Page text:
Yes, You Should Get Your Child the HPV Vaccine

The following is a Facebook response I crafted to a woman who was opposed to the HPV vaccine because she felt that the risks of the vaccine did not outweigh the benefit. Since it was lengthy, I share it on my own profile, and my friends asked that I make it public. Subsequently, I was asked to make it into a blog post. So here we are.

I find this argument interesting, but I wonder how much of it comes from a sense of complacency. It seems a little bit like a skewed risk assessment more than anything, borne out of complacency.

This isn’t an insult. Let me explain. If I don’t vaccinate my child against measles, that child could be exposed to measles tomorrow (hypothetically) and contract measles. The consequences of not vaccinating my child could be immediate, and I would have no control.

If I don’t vaccinate my child against HPV, he’s not coming down with cancer tomorrow. However, it is possible that through his own sexual activity (though not necessarily consensual and not necessarily intercourse), he could be exposed to HPV in the next few years and then, in 20 or so years, the HPV infection could lead to cancer.

So the risk of HPV-caused cancer seem distant, and there are plenty of rumors about the HPV vaccine (which, by the way, are false).

If I don’t vaccinate my child against measles, he could be one of the 60-600 people infected in the U.S. this year. (My own state saw 79 cases this spring/summer–so the threat was real.)

If I don’t vaccinate my child against HPV, he could be one of the 16,500 men (and 39,800 people) who gets cancer in the United States. There is no Pap smear-like test for oropharyngeal cancer, penile cancer, or anal cancer currently, so we wouldn’t know he had cancer until he became symptomatic.

But even with Pap smears, 4,000 women die in the United States right now from cervical cancer alone–almost all of which is caused by HPV. Before the vaccine, 450 children died every year from measles. So in reality, a girl is 10 times more likely to die from HPV-related cervical cancer than her grandparents were from measles. That alone seems to make it worth preventing, and doesn’t mention the damage done to a woman’s body if her cancer is caught early or in the pre-cancerous stage. The risks go beyond death into infertility, pain, suffering, etc.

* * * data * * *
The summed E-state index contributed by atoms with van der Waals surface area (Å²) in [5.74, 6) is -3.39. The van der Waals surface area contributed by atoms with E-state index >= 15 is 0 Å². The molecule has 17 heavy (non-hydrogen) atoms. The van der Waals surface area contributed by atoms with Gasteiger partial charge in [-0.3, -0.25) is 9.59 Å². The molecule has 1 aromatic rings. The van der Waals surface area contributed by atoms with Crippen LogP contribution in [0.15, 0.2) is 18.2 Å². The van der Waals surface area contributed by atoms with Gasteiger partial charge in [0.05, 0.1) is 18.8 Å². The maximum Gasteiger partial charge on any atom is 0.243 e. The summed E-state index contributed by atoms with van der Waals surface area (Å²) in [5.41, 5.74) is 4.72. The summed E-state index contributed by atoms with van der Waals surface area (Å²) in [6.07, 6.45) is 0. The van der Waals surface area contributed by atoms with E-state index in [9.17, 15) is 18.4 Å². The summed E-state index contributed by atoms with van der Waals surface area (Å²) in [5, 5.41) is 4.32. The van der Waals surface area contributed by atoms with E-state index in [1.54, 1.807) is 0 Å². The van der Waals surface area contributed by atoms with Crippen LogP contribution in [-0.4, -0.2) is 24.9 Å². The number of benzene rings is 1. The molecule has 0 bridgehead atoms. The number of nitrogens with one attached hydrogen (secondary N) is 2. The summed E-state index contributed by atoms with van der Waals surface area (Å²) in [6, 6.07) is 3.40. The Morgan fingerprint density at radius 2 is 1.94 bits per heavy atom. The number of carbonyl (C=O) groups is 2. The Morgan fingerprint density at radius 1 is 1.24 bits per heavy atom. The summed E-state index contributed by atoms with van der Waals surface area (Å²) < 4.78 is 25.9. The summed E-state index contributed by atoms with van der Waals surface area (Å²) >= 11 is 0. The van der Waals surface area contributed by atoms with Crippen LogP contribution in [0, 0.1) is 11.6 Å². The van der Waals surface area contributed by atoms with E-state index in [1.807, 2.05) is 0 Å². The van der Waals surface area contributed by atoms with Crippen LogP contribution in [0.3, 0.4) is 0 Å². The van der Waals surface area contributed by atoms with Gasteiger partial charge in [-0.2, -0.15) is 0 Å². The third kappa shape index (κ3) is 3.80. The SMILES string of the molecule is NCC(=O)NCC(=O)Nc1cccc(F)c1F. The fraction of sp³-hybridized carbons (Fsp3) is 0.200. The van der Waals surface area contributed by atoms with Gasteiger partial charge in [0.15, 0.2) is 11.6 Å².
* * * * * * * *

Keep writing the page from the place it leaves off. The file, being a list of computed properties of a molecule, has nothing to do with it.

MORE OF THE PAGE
The data we have, now, is that HPV infections have been reduced by 90% in places like Australia and they are way down, despite our low uptake rate with the HPV vaccine, in the United States. One study of more than a million girls in Scandinavia showed absolutely no serious side effects from this vaccine.

The other issue is how diseases are contracted. Tetanus is also a behavioral illness. Just don’t get a dirty puncture wound, and you will be fine, right? It isn’t infectious–yet every state requires this vaccine for school entry.

Of course we require this vaccine. You can’t really avoid tetanus by just being careful.

And you can’t really avoid HPV by being careful or abstinent before marriage. Unlike HIV, HPV is not passed along via secretions. It lives on the skin. If someone wears a condom, he can still pass on HPV. Deep kissing can pass on HPV. Non-consensual sexual contact can pass on HPV. A virgin can get HPV on her wedding night from a spouse who caught it before marriage. It is much more like contracting tetanus than we think, and for many people, they have absolutely no control over whether or not they contract it.

So I wonder–does it still seem worth the risk to pass on this vaccine?